A new study by University of Delaware scientists has revealed that non-contact knee injuries are the results of differences in brain functions .
At UD's Human Performance Lab, researchers are exploring injury proneness by measuring how people mentally prepare and react to unanticipated events.
To identify subjects for their study, the researchers administered neuro-cognitive tests to nearly 1,500 athletes at 18 universities during the preseason. This testing also provided baseline data for athletes who might sustain a concussion after the season started.
We had some data from previous research which suggested that these non-contact knee injuries occur when a person gets distracted or is 'caught off guard, Charles Buz Swanik, the UD assistant professor of health sciences who led the study, said.
This made me wonder if we could measure whether these individuals had different mental characteristics that made them injury-prone, Swanik said.
These awkward movements have the biomechanical appearance of a knee buckling, but can be reproduced safely in the lab to study how people mentally prepare and react to unanticipated events. Visual memory, verbal memory, processing speed, and reaction time all were assessed.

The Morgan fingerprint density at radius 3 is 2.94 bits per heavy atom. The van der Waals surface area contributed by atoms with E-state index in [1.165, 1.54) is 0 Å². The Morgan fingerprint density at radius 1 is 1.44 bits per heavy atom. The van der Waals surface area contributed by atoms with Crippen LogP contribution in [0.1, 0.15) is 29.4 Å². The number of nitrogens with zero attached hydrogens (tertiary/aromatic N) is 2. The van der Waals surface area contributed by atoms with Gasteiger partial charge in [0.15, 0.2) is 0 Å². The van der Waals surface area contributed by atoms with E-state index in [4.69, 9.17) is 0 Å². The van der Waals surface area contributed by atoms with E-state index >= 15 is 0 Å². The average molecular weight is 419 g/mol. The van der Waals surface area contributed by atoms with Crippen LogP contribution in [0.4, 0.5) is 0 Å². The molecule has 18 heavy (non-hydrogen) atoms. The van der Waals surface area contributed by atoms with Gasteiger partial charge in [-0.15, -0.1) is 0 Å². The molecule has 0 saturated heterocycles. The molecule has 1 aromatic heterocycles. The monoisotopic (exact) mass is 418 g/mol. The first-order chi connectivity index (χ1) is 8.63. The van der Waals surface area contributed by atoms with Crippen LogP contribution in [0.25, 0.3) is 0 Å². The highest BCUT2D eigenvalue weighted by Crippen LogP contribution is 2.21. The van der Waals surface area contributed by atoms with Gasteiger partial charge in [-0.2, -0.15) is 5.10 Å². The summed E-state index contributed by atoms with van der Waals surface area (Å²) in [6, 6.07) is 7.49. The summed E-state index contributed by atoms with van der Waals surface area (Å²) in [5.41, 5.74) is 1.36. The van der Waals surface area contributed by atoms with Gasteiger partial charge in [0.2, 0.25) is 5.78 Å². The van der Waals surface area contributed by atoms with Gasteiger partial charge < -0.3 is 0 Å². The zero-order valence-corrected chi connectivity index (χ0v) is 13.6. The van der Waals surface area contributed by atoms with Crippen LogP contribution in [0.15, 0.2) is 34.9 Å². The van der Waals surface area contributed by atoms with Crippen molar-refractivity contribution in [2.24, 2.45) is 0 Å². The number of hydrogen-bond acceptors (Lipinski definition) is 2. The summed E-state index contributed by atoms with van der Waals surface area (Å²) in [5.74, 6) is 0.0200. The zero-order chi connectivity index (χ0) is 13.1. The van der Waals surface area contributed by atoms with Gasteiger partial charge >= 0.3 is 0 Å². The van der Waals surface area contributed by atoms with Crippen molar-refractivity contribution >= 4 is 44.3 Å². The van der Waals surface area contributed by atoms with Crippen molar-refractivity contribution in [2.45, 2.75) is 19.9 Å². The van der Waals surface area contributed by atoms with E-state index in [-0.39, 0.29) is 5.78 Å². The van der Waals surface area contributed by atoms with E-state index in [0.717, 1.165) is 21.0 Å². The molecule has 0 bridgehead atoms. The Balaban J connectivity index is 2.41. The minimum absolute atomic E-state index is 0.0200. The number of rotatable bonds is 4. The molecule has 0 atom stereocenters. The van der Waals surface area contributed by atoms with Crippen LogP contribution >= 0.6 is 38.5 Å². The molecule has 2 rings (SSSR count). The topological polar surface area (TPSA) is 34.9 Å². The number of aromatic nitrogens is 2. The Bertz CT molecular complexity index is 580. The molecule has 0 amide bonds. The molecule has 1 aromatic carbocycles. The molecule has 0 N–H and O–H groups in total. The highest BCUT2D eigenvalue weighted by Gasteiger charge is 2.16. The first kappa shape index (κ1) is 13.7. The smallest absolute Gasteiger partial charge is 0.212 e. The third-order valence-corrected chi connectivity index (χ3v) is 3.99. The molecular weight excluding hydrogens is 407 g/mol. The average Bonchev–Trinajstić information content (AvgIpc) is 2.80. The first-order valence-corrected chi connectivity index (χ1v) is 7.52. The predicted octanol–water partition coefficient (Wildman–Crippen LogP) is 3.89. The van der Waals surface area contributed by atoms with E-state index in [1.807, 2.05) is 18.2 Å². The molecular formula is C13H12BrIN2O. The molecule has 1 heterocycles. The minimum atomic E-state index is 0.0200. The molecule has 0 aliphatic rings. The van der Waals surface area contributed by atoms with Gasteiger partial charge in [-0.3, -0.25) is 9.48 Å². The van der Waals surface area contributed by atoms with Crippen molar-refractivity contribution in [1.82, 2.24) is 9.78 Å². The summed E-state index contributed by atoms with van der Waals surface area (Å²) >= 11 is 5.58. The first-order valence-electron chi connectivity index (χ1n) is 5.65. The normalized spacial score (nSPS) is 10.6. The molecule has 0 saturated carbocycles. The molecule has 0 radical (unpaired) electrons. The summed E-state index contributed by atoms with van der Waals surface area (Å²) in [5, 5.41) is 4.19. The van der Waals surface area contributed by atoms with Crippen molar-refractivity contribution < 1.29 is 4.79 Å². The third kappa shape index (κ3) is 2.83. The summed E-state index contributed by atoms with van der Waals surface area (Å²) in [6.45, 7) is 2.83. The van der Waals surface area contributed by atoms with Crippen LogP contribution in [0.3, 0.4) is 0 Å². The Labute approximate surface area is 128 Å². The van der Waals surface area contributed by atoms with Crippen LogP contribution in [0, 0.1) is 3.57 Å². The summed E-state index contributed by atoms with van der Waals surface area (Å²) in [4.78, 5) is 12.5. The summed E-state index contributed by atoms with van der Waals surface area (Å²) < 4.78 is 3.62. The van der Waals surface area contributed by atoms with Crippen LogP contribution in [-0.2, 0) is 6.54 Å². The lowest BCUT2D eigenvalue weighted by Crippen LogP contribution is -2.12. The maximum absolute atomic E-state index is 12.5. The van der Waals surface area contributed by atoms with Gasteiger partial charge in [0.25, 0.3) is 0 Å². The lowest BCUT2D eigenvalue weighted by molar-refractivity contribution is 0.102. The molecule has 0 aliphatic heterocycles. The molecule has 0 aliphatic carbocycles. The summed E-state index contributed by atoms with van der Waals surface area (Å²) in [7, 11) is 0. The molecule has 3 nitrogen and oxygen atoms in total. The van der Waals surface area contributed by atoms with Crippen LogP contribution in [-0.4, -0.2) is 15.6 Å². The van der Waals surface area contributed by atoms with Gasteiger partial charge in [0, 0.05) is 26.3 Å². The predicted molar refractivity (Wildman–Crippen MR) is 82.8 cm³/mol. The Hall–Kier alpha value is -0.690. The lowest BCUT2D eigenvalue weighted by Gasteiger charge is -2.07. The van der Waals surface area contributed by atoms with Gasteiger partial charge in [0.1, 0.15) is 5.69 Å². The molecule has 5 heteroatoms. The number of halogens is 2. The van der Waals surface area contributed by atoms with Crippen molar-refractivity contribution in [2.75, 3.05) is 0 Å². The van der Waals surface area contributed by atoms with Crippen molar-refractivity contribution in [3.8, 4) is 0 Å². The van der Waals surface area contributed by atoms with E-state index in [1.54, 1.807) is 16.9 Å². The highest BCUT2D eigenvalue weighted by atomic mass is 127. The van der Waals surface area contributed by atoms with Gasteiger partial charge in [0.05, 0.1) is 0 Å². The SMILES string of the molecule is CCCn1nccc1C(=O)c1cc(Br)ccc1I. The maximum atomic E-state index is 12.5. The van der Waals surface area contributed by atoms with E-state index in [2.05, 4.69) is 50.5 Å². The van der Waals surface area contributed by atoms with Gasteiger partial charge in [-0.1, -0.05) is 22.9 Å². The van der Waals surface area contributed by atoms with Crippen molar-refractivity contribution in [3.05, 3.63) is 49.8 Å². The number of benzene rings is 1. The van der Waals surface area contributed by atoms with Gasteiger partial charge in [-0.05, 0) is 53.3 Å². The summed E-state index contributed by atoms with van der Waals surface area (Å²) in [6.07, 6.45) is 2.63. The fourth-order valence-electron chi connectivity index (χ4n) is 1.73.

After the season started, a number of the tested athletes ended up sustaining non-contact ACL injuries. These athletes were identified, and 80 of them were matched up to a control group of 80 non-injured athletes according to height, weight, age, gender, sport, position and years of experience at the college level.
Male and female athletes in 10 intercollegiate sports were represented, including football, soccer, lacrosse, basketball, volleyball, field hockey, gymnastics, wrestling, fencing and softball.
Then the preseason test results from the two groups of athletes were compared. In analyzing the data, the scientists found that the athletes who ended uPage: 1 2 3 Related medicine news :1
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